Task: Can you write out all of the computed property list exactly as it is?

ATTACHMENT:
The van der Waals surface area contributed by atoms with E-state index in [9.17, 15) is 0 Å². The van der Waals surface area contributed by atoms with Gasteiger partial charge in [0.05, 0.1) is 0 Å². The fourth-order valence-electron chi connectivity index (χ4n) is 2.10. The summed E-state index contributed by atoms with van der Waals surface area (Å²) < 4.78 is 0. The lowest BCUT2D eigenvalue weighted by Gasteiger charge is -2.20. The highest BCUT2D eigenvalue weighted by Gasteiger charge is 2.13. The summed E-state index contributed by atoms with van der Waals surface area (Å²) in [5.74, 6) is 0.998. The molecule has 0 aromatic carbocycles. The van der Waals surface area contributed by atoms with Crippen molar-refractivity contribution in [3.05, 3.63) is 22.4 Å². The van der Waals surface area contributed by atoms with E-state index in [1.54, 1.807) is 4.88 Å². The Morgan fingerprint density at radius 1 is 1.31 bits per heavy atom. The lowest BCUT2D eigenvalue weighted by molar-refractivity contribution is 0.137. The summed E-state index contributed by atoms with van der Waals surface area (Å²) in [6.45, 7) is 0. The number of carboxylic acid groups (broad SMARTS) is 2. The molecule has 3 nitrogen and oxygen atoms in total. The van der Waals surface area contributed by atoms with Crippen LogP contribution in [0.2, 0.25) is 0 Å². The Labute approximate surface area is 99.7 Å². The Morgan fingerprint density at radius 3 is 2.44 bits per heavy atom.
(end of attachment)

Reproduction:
The van der Waals surface area contributed by atoms with E-state index in [9.17, 15) is 0 Å². The van der Waals surface area contributed by atoms with Gasteiger partial charge in [0.05, 0.1) is 0 Å². The fourth-order valence-electron chi connectivity index (χ4n) is 2.10. The summed E-state index contributed by atoms with van der Waals surface area (Å²) < 4.78 is 0. The lowest BCUT2D eigenvalue weighted by Gasteiger charge is -2.20. The highest BCUT2D eigenvalue weighted by Gasteiger charge is 2.13. The summed E-state index contributed by atoms with van der Waals surface area (Å²) in [5.74, 6) is 0.998. The molecule has 0 aromatic carbocycles. The van der Waals surface area contributed by atoms with Crippen molar-refractivity contribution in [3.05, 3.63) is 22.4 Å². The van der Waals surface area contributed by atoms with E-state index in [1.54, 1.807) is 4.88 Å². The Morgan fingerprint density at radius 1 is 1.31 bits per heavy atom. The lowest BCUT2D eigenvalue weighted by molar-refractivity contribution is 0.137. The summed E-state index contributed by atoms with van der Waals surface area (Å²) in [6.45, 7) is 0. The number of carboxylic acid groups (broad SMARTS) is 2. The molecule has 3 nitrogen and oxygen atoms in total. The van der Waals surface area contributed by atoms with Crippen LogP contribution in [0.2, 0.25) is 0 Å². The Labute approximate surface area is 99.7 Å². The Morgan fingerprint density at radius 3 is 2.44 bits per heavy atom.